Select multi-purpose furniture, if possible, that will address specific needs. A chest or compact trunk can serve as a game table and coffee table, with the bonus of storage. Floor pillows or small stools will provide usable seating. An ottoman or bench topped by a large tray is a stylish option.

Consider the following small-space solutions:

  • Use nesting tables that can be pulled apart to provide extra surfaces.
  • Drop-leaf tables are practical small-space options to handle a crowd.
  • Under-bed storage is the answer for seldom-used clothing or sports gear.
  • Baskets make sense to organize office supplies and files in a library or home office.
  • Think about a Murphy bed for occasional guest use in a den or study.
  • A small kitchen island that serves as a cutting board or prep center boosts kitchen efficiency.

Establish Zones & Create Sight Lines

If you live in a one-bedroom or a studio condo, zones and sight lines can make a huge difference. 

It's easy for one part of your condo to become your space for doing everything from eating to work to household chores like folding laundry. Creating zones can help you to differentiate between areas and establish boundaries, which can make your condo feel larger. Instead of just having one large space where you do everything, you can have a small space where you eat, another where you work, and so on.

Utilizing sight lines can also help make your space feel larger because having closed-off spaces can make rooms feel small and cramped. Sight lines help create an uninterrupted atmosphere, as you can see into other parts of the condo and use visual cues to differentiate between spaces. This also helps create more of a flow in your living space and makes it feel less confined.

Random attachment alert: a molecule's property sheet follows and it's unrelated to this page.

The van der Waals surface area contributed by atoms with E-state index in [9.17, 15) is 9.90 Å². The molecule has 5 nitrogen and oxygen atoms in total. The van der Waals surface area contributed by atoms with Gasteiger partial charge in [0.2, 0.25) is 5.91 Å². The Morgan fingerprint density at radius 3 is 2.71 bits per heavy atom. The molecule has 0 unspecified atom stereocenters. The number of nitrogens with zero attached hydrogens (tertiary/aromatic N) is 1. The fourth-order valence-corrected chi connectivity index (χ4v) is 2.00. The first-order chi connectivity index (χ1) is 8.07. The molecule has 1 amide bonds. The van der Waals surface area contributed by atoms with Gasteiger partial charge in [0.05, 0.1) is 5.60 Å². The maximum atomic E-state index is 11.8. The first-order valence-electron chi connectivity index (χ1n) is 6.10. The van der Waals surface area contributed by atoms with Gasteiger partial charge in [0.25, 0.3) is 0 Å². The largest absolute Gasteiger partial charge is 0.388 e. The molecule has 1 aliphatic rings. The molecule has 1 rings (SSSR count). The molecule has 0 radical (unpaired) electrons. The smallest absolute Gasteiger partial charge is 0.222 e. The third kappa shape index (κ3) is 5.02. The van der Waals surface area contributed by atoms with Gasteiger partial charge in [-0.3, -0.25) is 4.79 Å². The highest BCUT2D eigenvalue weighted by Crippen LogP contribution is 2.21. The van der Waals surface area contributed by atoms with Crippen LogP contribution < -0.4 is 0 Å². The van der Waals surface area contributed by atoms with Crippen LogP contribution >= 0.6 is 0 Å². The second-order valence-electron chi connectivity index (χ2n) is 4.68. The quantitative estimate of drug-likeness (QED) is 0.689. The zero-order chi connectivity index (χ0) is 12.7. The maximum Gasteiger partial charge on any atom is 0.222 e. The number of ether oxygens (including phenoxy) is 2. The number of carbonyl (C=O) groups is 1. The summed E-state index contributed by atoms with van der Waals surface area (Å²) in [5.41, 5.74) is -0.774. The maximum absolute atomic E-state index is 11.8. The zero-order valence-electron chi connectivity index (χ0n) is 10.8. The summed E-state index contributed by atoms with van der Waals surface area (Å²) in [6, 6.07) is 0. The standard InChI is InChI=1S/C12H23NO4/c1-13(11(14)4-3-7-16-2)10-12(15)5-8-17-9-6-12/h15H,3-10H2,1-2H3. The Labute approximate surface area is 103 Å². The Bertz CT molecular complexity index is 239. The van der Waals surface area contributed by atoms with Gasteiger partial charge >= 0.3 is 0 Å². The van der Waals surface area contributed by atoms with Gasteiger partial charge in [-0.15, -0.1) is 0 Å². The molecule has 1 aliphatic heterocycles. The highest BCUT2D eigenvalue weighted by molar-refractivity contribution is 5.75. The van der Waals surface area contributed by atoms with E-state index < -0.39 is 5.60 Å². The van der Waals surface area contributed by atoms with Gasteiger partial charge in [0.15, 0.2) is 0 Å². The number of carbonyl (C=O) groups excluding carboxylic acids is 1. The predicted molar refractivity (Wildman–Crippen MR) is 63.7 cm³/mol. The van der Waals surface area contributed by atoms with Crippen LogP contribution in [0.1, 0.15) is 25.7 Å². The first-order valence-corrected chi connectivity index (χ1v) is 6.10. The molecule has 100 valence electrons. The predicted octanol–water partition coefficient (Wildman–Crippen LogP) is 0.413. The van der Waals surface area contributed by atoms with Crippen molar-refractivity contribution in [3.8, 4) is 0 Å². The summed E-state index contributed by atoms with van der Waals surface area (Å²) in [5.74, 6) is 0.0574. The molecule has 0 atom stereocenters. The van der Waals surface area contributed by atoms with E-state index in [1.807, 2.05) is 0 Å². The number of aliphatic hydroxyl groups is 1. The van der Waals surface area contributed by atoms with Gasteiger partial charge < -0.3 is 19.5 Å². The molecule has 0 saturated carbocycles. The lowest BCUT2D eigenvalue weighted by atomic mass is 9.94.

Pick Quality Over Quantity

Using just a few large pieces that have an impact is more practical in small spaces than a larger number of small pieces. Scale is important, but it's not the only factor determining what will work in the space. Choose to be comfortable, whether you prefer being alone or routinely have a crowd for dinner and a movie. Just as a single large piece of art or an oversize mirror can become a dramatic focal point, many leggy chairs and small tables will just become a visual distraction.

Ensure adequate light, whether it's natural daylight or evening mood lighting. If possible, use a combination of recessed or ceiling lighting for appropriate overall illumination, supplemented by task lighting where it's needed. Then, take stock of the mood of the room. Install wall sconces, hanging pendants, or a chandelier if appropriate, or use a lighted piece of art or an uplight to cast an intriguing glow across the ceiling. Adequate lighting has a significant impact on condo interior design.

Personalize Your Condo Space

Furnishing a condo is all about balance, function, and appropriate style. Don't feel you have to adopt a minimalist theme in a contemporary space. In the same way, traditional architecture doesn't necessarily require furniture and accessories of the same era or genre. Satisfy personal design sense with color, and allow the furniture and accessories to reflect individuality and personality, whether the style is Boho, eclectic, French provincial, Euro-industrial, South of the Border, Scandinavian, or any other aesthetic.